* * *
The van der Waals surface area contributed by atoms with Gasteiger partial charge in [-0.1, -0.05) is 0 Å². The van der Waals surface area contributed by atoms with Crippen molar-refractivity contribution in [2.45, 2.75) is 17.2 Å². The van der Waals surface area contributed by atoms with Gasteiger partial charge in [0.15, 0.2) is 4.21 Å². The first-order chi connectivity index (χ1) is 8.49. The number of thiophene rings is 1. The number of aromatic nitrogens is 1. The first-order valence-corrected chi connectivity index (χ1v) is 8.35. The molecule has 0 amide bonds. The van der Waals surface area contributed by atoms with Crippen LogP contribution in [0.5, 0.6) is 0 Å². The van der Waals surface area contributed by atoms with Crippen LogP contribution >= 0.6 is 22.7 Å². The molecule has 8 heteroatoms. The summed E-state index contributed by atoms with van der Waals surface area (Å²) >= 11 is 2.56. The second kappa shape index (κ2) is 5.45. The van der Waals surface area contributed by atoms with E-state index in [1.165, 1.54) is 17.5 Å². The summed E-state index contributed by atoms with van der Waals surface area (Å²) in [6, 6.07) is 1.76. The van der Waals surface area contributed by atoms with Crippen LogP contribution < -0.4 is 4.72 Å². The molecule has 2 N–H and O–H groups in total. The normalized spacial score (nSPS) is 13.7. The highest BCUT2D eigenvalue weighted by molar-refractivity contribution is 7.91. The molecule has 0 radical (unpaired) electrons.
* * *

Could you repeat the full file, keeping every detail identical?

The van der Waals surface area contributed by atoms with Gasteiger partial charge in [-0.1, -0.05) is 0 Å². The van der Waals surface area contributed by atoms with Crippen molar-refractivity contribution in [2.45, 2.75) is 17.2 Å². The van der Waals surface area contributed by atoms with Gasteiger partial charge in [0.15, 0.2) is 4.21 Å². The first-order chi connectivity index (χ1) is 8.49. The number of thiophene rings is 1. The number of aromatic nitrogens is 1. The first-order valence-corrected chi connectivity index (χ1v) is 8.35. The molecule has 0 amide bonds. The van der Waals surface area contributed by atoms with Crippen LogP contribution in [0.5, 0.6) is 0 Å². The van der Waals surface area contributed by atoms with Crippen LogP contribution >= 0.6 is 22.7 Å². The molecule has 8 heteroatoms. The summed E-state index contributed by atoms with van der Waals surface area (Å²) >= 11 is 2.56. The second kappa shape index (κ2) is 5.45. The van der Waals surface area contributed by atoms with E-state index in [1.165, 1.54) is 17.5 Å². The summed E-state index contributed by atoms with van der Waals surface area (Å²) in [6, 6.07) is 1.76. The van der Waals surface area contributed by atoms with Crippen LogP contribution < -0.4 is 4.72 Å². The molecule has 2 N–H and O–H groups in total. The normalized spacial score (nSPS) is 13.7. The highest BCUT2D eigenvalue weighted by molar-refractivity contribution is 7.91. The molecule has 0 radical (unpaired) electrons.